In 2007 when Layton called his officials together in Winnipeg, Manitoba, to prepare the party’s election strategy, he took time to praise the local provincial NDP government of Premier Gary Doer. Doer, who had engineered three majority election victories, proudly considers himself a “small l” liberal. His government’s cozy relationship with the “mega-barn” hog factories and meat-packing companies in the province was so egregious that it was criticized even within social democratic circles.
During his tenure, Doer provided more than a billion dollars in tax cuts that were heavily weighted to favour the wealthiest sections of the population, launched a program of corporate tax cuts aimed at making the corporate tax rate lowest in Canada, weakened environmental regulations, and oversaw an alarming increase in poverty.
Said Layton at his party’s conclave, “We’ve all been really impressed by the government of Gary Doer.” Apparently so was Stephen Harper. In 2009, the Conservative government appointed Doer as the Canadian Ambassador to the United States.
In Nova Scotia, an NDP majority government under Premier Darrell Dexter was elected in 2009 with open support from sections of business. Dexter, a self-confessed “conservative progressive” who enthusiastically propped up the provincial Conservative government of John Hamm for three years, ran a campaign that was to the right of the Liberal Party on economic and environmental issues. Dexter jettisoned a public auto insurance option from his party’s platform, renounced a longstanding NDP commitment to repeal legislation designed to thwart union organizing at the province’s Michelin plants, hiked university tuition fees, and heralded the NDP as the most willing of all the parties to cut spending.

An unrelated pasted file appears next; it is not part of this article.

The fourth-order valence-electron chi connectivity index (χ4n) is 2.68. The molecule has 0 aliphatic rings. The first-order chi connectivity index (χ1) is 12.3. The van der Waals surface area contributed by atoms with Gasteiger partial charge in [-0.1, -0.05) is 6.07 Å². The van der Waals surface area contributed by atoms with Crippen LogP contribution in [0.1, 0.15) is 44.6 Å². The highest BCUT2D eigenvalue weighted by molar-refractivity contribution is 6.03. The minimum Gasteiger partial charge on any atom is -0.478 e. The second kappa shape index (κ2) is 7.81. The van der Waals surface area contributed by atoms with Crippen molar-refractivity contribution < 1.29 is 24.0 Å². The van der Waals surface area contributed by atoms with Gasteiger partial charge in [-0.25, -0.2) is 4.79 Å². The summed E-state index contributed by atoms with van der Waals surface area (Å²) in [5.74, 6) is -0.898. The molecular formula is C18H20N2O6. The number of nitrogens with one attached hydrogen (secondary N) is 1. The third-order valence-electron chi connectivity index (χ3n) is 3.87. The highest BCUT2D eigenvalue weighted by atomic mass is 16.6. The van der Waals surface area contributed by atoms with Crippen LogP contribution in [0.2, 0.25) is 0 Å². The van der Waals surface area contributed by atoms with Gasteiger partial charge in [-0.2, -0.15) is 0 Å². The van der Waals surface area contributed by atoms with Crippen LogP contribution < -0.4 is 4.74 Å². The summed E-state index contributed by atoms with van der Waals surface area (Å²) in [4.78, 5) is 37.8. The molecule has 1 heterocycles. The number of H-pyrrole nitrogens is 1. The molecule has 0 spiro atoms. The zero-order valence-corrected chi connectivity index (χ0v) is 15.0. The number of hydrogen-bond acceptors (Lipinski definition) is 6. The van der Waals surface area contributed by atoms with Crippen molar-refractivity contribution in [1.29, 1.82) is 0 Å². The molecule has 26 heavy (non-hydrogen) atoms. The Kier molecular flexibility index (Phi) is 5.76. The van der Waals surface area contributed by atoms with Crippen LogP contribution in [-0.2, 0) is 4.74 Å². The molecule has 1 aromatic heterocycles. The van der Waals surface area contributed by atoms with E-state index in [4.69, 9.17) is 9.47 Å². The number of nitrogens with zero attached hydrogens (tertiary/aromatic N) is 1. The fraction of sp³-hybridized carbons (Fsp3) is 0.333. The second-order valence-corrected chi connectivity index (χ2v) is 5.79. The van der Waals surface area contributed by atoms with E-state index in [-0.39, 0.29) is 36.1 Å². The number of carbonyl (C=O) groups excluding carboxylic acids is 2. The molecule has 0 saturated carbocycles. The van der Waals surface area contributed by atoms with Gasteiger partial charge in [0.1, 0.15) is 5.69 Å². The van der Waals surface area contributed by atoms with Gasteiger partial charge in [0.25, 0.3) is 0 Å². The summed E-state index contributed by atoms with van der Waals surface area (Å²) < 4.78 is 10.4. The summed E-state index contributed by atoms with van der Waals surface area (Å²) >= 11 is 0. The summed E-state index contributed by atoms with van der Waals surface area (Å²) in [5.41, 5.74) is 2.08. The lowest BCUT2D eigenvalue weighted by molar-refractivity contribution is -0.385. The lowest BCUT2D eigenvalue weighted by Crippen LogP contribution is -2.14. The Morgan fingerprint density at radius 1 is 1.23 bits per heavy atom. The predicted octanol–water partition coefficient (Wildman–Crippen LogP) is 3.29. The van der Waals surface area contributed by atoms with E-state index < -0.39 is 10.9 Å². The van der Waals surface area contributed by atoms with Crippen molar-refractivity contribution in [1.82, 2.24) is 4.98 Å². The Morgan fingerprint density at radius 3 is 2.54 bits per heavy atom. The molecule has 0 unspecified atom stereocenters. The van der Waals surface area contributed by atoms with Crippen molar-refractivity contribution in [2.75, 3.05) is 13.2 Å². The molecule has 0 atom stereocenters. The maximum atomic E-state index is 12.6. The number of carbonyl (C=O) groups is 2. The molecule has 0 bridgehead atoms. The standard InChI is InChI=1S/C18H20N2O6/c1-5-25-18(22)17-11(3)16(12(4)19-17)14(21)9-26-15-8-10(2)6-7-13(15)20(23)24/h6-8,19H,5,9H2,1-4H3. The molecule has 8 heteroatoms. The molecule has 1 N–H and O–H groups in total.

Dexter has brought down budgets that have cut education and health care expenditures and increased the regressive and hated HST consumer tax by 2 percent. Dexter’s government was favorably compared by the Globe and Mail to that of the “moderate” Doer in Manitoba for avidly pursuing policies indistinguishable from the big business Liberal Party.
At the height of the post-World War Two boom, Liberal Prime Minister Louis St. Laurent described Canada’s social-democrats as Liberals “in a hurry.” More than half a century later, Layton concedes that there are no substantive policy differences between the two parties and this under conditions where the Liberal Party has moved massively to the right. Like the Liberals, Canada’s social democrats and trade union bureaucrats have repudiated any program of serious social reform and have become an integral part of the political establishment committed to presiding over and enforcing ever-increasing economic insecurity and social inequality.
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NDP platform mimics Liberal “Red Book”
[21 April 2011]